What is the difference between an advocate and an influencer? How will they act when it comes to crisis communications?
Jay Baer, the main man at Convince and Convert, shared an infographic recently on the difference between influencers and advocates. He encouraged his readers to share the infographic, so I thought it might be a good exercise to understand how these two groups influence our understanding of how crisis information might be shared in social media. Jay has written about the subject before here, so this piece was a good visual reminder of his earlier thoughts.
Baer highlights two issues we need to keep in mind: one group has the power to drive action, the other just drives awareness. Awareness in itself is not without benefits, but Baer maintains that we tend to confuse audience with influence, meaning numbers are not a measure of influence, just a measure of reach. The second issue is one of passion. Jay says, "Advocacy is driven by the depth of conviction, and influencers typically are less committed to the product or company than are actual customer advocates."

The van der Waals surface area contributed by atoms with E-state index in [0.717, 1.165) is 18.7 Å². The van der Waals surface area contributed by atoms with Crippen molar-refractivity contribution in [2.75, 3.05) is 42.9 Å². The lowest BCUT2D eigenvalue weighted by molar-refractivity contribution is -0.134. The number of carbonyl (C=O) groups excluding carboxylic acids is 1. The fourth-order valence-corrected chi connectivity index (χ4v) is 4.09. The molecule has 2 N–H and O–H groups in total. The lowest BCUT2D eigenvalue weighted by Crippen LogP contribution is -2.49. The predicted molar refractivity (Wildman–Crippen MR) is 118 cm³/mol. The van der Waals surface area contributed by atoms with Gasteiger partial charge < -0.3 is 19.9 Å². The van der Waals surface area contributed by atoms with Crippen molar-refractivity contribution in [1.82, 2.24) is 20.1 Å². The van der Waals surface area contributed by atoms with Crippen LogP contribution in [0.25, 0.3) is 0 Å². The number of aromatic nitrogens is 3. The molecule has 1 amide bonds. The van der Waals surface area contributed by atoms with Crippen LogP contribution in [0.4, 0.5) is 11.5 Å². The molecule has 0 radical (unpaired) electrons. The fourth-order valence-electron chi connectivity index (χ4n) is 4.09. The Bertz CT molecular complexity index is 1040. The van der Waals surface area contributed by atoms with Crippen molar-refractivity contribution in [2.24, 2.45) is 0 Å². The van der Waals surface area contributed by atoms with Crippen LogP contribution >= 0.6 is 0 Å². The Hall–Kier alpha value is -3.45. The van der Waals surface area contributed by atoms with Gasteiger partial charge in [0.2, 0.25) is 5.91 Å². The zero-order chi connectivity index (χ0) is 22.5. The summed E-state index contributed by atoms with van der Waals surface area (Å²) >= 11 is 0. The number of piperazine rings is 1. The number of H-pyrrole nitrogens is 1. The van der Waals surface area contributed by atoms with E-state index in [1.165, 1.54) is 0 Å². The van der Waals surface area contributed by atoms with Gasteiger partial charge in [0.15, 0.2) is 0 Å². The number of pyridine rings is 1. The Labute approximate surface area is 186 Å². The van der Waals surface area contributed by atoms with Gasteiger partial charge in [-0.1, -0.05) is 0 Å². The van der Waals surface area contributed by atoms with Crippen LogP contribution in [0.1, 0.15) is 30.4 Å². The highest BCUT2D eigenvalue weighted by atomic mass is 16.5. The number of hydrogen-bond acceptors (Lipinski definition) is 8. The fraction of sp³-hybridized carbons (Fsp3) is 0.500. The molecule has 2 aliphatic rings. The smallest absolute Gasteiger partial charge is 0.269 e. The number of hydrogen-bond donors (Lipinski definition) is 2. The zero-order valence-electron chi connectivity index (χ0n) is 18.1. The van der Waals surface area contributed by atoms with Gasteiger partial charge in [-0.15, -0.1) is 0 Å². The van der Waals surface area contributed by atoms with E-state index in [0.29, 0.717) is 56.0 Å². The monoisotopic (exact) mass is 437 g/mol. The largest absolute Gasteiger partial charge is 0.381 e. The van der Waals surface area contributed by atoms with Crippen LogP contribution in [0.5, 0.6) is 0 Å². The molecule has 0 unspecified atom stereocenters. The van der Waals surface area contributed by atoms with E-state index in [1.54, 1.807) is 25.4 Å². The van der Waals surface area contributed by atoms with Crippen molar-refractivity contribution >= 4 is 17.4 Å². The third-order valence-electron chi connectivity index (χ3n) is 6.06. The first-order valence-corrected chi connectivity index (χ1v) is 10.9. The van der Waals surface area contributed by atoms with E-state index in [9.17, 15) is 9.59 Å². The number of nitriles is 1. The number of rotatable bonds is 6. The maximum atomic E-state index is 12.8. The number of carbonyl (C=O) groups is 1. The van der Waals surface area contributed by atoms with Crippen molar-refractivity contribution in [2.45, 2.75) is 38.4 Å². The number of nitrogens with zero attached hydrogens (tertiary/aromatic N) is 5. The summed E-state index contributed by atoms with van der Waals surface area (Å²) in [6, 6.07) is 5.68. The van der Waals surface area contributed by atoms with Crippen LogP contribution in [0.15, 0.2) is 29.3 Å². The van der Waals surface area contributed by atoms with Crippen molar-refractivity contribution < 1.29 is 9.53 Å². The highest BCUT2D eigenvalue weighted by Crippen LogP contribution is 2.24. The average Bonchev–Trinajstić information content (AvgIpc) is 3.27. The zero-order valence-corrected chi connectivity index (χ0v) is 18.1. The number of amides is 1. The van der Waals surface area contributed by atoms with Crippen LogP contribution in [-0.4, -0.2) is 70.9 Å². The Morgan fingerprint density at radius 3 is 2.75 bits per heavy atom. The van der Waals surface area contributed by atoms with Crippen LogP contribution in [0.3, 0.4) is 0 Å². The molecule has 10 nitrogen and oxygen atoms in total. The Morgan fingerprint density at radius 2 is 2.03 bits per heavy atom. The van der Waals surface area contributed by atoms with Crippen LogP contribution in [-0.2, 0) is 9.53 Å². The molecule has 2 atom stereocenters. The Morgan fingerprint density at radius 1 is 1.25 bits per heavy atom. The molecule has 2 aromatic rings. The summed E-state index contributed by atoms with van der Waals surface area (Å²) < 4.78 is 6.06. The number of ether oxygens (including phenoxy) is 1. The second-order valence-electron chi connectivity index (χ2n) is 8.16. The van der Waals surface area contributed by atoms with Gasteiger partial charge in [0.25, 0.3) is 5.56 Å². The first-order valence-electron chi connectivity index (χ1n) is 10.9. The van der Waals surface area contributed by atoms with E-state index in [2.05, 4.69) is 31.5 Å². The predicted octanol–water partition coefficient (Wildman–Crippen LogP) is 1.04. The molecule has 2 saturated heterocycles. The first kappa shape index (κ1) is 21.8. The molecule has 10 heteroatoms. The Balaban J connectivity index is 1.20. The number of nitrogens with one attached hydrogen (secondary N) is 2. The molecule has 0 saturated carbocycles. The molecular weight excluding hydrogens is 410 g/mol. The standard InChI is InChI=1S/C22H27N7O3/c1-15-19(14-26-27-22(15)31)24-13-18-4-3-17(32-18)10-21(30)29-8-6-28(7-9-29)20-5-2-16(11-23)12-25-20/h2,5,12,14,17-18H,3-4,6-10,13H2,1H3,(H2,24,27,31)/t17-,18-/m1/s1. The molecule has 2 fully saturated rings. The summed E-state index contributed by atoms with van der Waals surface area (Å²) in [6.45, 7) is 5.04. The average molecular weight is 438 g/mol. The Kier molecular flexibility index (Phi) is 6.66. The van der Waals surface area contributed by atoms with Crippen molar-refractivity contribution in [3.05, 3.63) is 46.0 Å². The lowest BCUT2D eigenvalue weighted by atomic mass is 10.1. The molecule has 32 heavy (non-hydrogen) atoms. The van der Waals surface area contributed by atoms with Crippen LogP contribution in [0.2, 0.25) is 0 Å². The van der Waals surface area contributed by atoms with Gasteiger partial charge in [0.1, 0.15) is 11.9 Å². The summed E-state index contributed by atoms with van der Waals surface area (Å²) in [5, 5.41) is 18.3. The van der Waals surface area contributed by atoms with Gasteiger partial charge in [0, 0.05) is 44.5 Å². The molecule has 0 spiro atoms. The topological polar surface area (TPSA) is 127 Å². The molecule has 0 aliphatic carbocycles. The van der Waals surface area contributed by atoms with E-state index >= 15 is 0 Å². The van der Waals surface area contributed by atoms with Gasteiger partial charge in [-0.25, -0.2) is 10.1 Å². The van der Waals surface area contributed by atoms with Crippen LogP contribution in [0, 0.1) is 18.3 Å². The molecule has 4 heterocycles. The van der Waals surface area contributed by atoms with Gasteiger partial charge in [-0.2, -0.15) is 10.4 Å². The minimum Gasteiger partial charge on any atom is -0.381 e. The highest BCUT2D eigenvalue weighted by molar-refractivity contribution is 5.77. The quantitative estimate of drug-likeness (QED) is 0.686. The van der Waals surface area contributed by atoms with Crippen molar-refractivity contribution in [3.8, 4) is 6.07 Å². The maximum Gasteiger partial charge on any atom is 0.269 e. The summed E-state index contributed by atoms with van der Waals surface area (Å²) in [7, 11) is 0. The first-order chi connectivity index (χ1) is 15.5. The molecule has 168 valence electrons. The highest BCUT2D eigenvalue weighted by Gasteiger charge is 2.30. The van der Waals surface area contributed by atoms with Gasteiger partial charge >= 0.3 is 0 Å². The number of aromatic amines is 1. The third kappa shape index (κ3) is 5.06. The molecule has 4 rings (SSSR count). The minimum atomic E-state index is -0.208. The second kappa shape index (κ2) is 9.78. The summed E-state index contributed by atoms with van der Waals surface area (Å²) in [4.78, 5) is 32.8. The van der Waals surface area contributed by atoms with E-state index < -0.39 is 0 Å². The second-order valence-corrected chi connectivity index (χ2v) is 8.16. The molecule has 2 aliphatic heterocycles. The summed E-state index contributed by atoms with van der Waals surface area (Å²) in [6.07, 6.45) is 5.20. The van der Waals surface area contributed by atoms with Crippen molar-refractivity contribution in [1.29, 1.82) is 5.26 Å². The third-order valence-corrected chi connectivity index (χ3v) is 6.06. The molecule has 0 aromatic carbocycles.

When it comes to crisis communications planning, we need to keep in mind the effect that each of these groups will have on our message, and what the advantages and disadvantages of each may be.
Influencers may not:
I’d like to hear your thoughts about the infographic. Which of the statistics strikes you? You’re welcome to start a discussion in the comments.